The Schoenberg Institute for Manuscript Studies at Penn brings manuscript culture, modern technology and people together.


Leave a comment

Manuscript Monday: 2018-2019 Sandars Lectures with Will Noel

The Sandars Readership in Bibliography is an annual lecture series given at Cambridge University. The Reader for this year’s lectures, the 2018-2019 series, was Dr. Will Noel, Director of the Schoenberg Institute for Manuscripts Studies. The three lectures were held at the McCrum Lecture Theatre at Corpus Christi College in March 2019 and their topic was the medieval manuscript and its digital image.

The Medieval Manuscript and its Digital Image
Digital reproductions are indispensable to the study and publication of the medieval book in the twenty-first century. These lectures explored the relationship between manuscript pages and digital images, and between physical collections and digital ones. They examined the importance of interfaces in shaping audience and inquiry, and the potential of tools to aid in the archaeology of the medieval book.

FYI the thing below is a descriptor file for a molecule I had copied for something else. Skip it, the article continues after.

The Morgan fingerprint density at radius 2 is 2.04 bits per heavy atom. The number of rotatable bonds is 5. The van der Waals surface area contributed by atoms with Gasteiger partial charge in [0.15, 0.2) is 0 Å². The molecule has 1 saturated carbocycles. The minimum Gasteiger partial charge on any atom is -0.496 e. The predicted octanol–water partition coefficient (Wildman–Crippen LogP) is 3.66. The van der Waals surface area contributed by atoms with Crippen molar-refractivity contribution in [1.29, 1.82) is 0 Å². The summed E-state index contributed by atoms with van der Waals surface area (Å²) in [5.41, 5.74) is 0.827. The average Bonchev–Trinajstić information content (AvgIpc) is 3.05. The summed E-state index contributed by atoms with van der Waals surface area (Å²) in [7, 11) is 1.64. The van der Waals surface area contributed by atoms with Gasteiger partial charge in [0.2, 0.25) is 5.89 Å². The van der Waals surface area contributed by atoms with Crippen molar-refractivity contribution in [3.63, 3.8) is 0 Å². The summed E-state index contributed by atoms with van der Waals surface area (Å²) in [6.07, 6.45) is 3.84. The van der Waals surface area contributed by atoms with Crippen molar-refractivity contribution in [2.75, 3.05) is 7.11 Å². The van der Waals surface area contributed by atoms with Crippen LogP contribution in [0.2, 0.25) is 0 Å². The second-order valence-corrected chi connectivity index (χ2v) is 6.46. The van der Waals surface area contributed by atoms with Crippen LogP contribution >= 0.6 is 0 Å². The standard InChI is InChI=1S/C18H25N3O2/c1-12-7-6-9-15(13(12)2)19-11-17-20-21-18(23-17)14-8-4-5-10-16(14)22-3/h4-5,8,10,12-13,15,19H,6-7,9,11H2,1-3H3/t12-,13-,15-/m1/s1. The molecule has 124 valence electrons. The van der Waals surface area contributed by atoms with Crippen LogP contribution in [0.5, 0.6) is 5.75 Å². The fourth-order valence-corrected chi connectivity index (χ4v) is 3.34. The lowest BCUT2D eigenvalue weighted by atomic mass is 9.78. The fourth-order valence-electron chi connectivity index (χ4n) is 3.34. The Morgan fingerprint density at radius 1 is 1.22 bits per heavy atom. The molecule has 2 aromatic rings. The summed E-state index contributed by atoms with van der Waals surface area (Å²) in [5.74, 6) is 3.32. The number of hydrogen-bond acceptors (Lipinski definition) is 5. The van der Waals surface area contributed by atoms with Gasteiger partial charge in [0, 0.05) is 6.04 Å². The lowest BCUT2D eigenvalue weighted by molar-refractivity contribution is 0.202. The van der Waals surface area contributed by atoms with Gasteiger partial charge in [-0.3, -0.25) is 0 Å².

The lectures argued that rather than attempting to recreate the medieval book in a virtual environment, institutions would better serve the field by presenting datasets that can be mined by users, taking advantage of the user’s skills, knowledge and imagination to embed institutional collections in twenty-first century cultural life. – Will Noel

Lecture One, March 11, 2019


Lecture Two, March 12, 2019

Lecture Three, March 13, 2019


Leave a comment

Manuscript Monday: LJS 232 – Trattato delle proportioni…

Dot Porter, Curator, Digital Research Services at the University of Pennsylvania Library, offers a video orientation to Penn Library’s LJS 232, Trattato delle proportioni et proportionalità by Benedetto Varchi. This manuscript was written in Italian in Florence, Italy, after 1539. It is a treatise by Benedetto Varchi on proportion as the basis for rithmomachia, a mathematical game played on a chessboard with pieces that each have a shape and a number; a dialogue written by Carlo di Ruberto Strozzi, in which Cosimo Rucellai, who introduced the game to Benedetto Varchi, teaches the rules to Strozzi and Jacopo di Piero Vettori.